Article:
Show up and tell us the truth—that we will live a life with stratospheric tax rates, a lower standard of living, less recreational time, a hideously inferior health care system and retirement? Oh right, we can forget about that.
We’ll have to work the rest of your life to pay for the indulgences of the Baby Boomers. Why will we get taxed at least 50% on everything we earn? Because former free-lovers defaulted on their second home in Del Boca Vista Florida, Arizona or California, or because they bought a $250,000 house in suburban Chicago and took out four mortgages on it because they drank the Kool-Aid and thought that it was natural that the house tripled in value over six years. So why not take out another equity loan and take that two-month European tour we’ve been dreamin’ about, Maude? After all, we just got that little bonus from Santa, and Santa just mandated that the banks write down the loss to bail us out.
Or because they lived an unhealthy lifestyle eating chips and drinking cola, and now we have to pay for their kidney disease.
T. Boone Pickens was famous for saying that buying oil from other countries is a “transfer of wealth”. No it’s not. It’s giving a bargained-for price for a good in return. Just like buying a shirt at the mall. That’s commerce. Giving up large percentages of your income to support the excesses of previous generations, without any hope of ever seeing a return on that “investment” (aren’t politicians fond of that word) is a transfer of wealth. But even that term softens the real meaning. When you’re mugged, you’re subjected to a “transfer of wealth”. But what really happened is you got ROBBED.
Paint these politicians as thieves. Stealing directly from you to support a more politically important constituency. Tell us the truth: “They think you’re too enthralled by updating your status to see what they are doing to you”.
We have reason to be outraged. We just need a little prompting. It would help greatly if you’d relate to us. In fact, we even might like you.
On that topic…
4. Don’t assume you impress us, because you probably don’t.
Re-think your wardrobe, particularly if you are a male under 50. Don’t wear a Brooks Brother suit when you talk to us. It makes you look suspicious in a Mitch McConnell kind of way, or it makes you look like a poser. (If you aren’t familiar with that term, consider dropping out of the race immediately). If your sartorial sensibilities prevent you from dressing casual, then at least wear your Nantucket Reds and a navy blazer. At least then you’ll remind us of the cool frat guy in college with two middle names and a suffix who carted us to keggers in his Land Rover. (In fact, chances are you were that guy.)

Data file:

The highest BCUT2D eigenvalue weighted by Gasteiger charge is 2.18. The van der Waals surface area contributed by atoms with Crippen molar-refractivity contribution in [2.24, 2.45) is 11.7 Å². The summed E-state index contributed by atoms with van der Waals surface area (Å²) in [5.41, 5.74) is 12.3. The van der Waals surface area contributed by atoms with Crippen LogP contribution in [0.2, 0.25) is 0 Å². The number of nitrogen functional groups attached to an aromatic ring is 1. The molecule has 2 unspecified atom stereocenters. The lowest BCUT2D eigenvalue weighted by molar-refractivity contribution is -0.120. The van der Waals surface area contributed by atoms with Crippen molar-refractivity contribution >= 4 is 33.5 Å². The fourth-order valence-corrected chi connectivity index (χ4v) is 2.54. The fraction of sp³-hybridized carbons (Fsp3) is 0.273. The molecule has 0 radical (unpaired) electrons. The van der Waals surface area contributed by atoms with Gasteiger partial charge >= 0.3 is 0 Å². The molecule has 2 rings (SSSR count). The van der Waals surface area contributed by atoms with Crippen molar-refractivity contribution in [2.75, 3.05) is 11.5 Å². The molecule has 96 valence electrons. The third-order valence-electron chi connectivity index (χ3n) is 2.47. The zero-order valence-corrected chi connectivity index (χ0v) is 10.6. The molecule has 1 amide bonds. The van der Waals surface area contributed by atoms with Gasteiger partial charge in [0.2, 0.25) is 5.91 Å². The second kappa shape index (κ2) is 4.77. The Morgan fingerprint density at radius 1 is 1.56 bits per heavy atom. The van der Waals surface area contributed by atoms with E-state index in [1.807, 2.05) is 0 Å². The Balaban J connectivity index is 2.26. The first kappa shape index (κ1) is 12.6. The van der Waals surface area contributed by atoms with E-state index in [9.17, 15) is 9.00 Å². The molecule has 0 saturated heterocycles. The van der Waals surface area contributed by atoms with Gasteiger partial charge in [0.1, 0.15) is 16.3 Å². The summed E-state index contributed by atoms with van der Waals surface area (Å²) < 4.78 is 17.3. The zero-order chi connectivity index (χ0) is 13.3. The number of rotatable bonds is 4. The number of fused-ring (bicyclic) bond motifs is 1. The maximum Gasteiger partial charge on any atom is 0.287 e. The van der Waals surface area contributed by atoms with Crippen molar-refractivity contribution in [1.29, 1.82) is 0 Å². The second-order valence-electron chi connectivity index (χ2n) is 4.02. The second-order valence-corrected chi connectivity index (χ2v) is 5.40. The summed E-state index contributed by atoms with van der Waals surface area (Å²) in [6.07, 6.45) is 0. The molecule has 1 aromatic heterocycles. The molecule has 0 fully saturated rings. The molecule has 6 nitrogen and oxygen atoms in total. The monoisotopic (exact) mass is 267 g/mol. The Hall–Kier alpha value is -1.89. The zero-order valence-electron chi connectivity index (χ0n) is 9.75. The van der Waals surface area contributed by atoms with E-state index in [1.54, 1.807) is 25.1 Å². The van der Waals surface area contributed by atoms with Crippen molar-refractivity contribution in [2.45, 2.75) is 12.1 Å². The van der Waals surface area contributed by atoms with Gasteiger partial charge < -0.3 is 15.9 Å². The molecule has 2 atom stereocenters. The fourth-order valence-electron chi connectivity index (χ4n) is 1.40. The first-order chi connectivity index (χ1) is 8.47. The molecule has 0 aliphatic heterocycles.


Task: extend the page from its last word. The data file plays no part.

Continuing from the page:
5. Focus on our pocketbook and keep it relevant.
While we’re at it, let’s drop the talk about social issues. All that does is offend the basic libertarian nature of this crowd. If they aren’t gay, they have gay friends and roommates. They may not agree with it, but they also don’t think they’re friends should be “outlawed”. They also know people who smoke pot, and are ok with it. So be intellectually honest and say those are state issues, just like health care regulation oughta be, and leave it at that.
You won’t win many votes dwelling on those issues, but you will if you drive home the point that they are forking over money to support consumerist excess (other than their own, of course). Running a campaign based on outlawing gay rights or abortion at this time in history is a little like showing up to your grandmother’s funeral in shorts and flip flops: it’s amateurish and doesn’t rise to the moment.
When speaking to us, do not, whatever you do, begin talking about committees on which you’ve served, procedural votes you’ve taken, or anything that isn’t easily understood in 140 characters or less. Because if it isn’t understood in Twitterform, eyes will glaze. It’s not evidence of our stupidity, its evidence that we’re busy building a life and can quickly determine what’s important and tune the rest out.
Will those over 45 or 50 be offended? Likely not. After all, all you’re doing is repeating what they’ve been saying about “leaving the bill to our grandchildren”. Well, that’s us, and those of us who aren’t livid should be.
Kevin Dillard is an attorney and a government relations professional for a national health care organization based in St. Louis.